If you don't remember your password, you can reset it by entering your email address and clicking the Reset Password button. You will then receive an email that contains a secure link for resetting your password
If the address matches a valid account an email will be sent to __email__ with instructions for resetting your password
Epithelial-to-mesenchymal transition (EMT) is a key contributor to fibroblast activation in fibrosis of multiple organs, including the intestine. Parathyroid hormone–like hormone (PTHLH) is an important factor in renal fibrosis and regulates several processes, including EMT. Herein, we investigated the role of PTHLH-induced EMT in intestinal fibrosis associated with Crohn disease. The expression levels of the EMT-related proteins, PTHLH, and parathyroid hormone receptor 1 (PTH1R) in intestinal tissues were determined by immunohistochemistry, and our results revealed that PTHLH and PTH1R were significantly elevated and associated with EMT marker expression. Moreover, neutralizing PTH1R and antagonizing PTHLH bioactivity prevented transforming growth factor-β1–induced EMT. PTH1R can propagate the protein kinase A (PKA) signal and activate downstream nuclear transcription factors, including runt-related transcription factor 2 (Runx2). In addition, lentiviral vector-PTHLH–treated mice were highly sensitive to 2,4,6-trinitrobenzene sulfonic acid, and analysis of the PTHLH-PTH1R axis revealed the involvement of PKA-Runx2 in PTHLH-induced EMT. Our results indicate that PTHLH triggered EMT in intestinal epithelial cells through the PKA-Runx2 pathway, which might serve as a therapeutic target for intestinal fibrosis in Crohn disease.
Crohn disease (CD) is a life-long disease, characterized by recurrent episodes of inflammation, followed by mucosal healing, that cause mucosal and submucosal deposition of extracellular matrix (ECM), which progressively leads to intestinal fibrosis and eventually stricture formation.
However, the origin of the myofibroblasts is unclear. Therefore, a better understanding of the origin of myofibroblasts may provide opportunities to develop new therapeutic approaches.
Epithelial-to-mesenchymal transition (EMT) is a biological process in which epithelial cells lose their phenotypic and functional characteristics and assume a mesenchymal cell phenotype, which includes enhanced migratory and invasive behavior and greatly increased production of ECM components.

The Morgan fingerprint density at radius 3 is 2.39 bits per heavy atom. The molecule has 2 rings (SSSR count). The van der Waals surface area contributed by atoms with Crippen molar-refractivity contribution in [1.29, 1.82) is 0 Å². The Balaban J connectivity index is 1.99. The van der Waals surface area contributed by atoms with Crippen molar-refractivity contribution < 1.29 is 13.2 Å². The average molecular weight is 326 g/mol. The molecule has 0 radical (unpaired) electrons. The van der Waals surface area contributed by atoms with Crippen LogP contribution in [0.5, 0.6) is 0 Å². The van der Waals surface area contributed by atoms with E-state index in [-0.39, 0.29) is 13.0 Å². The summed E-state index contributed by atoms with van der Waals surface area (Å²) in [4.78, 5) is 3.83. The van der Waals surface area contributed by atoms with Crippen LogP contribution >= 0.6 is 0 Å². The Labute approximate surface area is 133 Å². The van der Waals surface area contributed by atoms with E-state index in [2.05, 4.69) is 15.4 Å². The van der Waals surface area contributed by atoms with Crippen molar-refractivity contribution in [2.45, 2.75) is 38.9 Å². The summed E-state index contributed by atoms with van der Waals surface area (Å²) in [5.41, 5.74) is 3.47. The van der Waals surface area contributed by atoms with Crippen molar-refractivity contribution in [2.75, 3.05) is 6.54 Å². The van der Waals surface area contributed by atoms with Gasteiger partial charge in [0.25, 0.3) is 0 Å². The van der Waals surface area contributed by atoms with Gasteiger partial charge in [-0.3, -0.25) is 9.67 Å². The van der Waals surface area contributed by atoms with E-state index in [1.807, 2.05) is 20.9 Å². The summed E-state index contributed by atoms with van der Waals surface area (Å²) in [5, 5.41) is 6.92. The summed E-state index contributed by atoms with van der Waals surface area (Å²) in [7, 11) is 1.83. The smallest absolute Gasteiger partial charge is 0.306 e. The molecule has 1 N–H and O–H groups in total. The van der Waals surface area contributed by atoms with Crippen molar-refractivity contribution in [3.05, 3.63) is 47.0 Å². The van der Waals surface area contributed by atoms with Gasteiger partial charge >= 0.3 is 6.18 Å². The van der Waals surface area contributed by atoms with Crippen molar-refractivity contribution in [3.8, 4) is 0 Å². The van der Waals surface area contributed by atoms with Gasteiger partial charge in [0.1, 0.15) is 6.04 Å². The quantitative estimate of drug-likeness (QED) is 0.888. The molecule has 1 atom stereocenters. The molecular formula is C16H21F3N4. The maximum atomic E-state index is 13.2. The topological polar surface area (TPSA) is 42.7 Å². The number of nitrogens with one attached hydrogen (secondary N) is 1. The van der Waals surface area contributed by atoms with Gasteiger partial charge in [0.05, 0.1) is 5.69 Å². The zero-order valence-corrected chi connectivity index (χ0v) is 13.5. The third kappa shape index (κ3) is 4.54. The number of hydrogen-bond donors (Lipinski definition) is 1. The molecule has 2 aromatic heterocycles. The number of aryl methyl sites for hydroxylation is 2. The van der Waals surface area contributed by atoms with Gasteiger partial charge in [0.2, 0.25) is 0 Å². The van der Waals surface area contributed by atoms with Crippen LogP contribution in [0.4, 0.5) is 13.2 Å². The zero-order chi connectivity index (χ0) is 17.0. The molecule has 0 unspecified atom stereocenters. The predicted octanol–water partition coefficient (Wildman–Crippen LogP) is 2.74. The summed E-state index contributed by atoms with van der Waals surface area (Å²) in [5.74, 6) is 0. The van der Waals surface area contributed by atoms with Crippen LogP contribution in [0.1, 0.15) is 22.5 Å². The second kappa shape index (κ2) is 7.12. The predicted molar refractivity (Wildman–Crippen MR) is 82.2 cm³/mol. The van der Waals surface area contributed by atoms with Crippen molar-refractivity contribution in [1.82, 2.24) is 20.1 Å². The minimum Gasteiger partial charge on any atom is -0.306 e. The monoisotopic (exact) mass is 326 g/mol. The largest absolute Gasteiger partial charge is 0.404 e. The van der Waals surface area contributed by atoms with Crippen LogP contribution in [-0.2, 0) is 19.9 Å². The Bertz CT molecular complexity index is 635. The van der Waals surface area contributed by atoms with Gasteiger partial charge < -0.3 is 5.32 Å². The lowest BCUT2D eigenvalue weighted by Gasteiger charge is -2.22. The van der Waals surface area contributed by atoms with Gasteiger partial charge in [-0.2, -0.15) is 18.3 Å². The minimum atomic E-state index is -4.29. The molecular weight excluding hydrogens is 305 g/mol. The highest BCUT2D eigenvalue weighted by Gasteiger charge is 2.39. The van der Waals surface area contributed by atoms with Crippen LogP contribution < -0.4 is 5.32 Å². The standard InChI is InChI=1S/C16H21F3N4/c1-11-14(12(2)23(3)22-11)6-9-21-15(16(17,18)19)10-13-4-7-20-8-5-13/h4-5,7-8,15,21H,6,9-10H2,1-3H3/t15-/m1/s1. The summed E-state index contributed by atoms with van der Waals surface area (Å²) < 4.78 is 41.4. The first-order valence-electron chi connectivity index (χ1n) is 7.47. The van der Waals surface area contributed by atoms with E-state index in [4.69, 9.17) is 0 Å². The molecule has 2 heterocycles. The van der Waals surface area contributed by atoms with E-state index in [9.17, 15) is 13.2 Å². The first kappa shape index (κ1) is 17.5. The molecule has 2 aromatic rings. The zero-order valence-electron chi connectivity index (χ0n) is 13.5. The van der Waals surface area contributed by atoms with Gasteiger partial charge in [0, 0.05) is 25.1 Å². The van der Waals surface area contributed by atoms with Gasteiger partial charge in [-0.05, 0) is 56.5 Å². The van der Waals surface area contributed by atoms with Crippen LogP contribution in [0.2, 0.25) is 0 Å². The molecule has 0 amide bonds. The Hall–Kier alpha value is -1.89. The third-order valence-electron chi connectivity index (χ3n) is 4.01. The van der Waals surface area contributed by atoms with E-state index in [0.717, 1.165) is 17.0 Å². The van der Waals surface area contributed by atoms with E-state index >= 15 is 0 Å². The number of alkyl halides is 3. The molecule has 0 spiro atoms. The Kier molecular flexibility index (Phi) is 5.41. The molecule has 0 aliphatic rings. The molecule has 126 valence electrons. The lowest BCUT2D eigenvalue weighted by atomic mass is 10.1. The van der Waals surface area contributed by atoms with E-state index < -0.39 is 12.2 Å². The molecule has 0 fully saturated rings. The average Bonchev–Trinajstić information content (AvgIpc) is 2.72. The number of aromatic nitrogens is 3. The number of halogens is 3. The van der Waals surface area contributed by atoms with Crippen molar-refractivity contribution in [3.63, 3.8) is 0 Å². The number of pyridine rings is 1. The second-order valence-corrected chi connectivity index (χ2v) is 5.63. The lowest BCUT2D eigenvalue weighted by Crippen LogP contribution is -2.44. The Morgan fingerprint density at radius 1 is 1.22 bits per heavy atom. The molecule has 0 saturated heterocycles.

These results indicate that EMT induction in intestinal epithelial cells is likely a centrally important mechanism in the progression of intestinal fibrosis. However, why and how this occurs is currently unclear, and elucidation of the phenomena and molecular mechanisms may provide effective therapeutic interventions for intestinal fibrosis.
The most powerful EMT mediator is transforming growth factor-β (TGF-β).
Parathyroid hormone–like hormone (PTHLH; alias parathyroid hormone–related protein) is a multifunctional peptide that affects cell growth and differentiation and modulates ECM formation via EMT induction. Furthermore, PTHLH is the primary mediator of TGF-β in tumor cells and keratinocytes.
PTHLH can be cleaved into several fragments, including an N-terminal PTHLH (1 to 36) fragment, which shares homology with parathyroid hormone (PTH) and is referred to as the common ligand of the PTH/PTHLH type 1 receptor (PTH1R). PTH1R signals are usually coupled with the GαS–adenylyl cyclase–cAMP–protein kinase A (PKA) intracellular signaling pathway.
In damaged kidney, the PTHLH interaction with PTH1R protects tubulointerstitial cells from apoptosis via activation of runt-related transcription factor 2 (Runx2) and acts as a proinflammatory and profibrogenic factor.
Parathyroid hormone-related protein interacts with the transforming growth factor-β/bone morphogenetic protein-2/gremlin signaling pathway to regulate proinflammatory and profibrotic mediators in pancreatic acinar and stellate cells.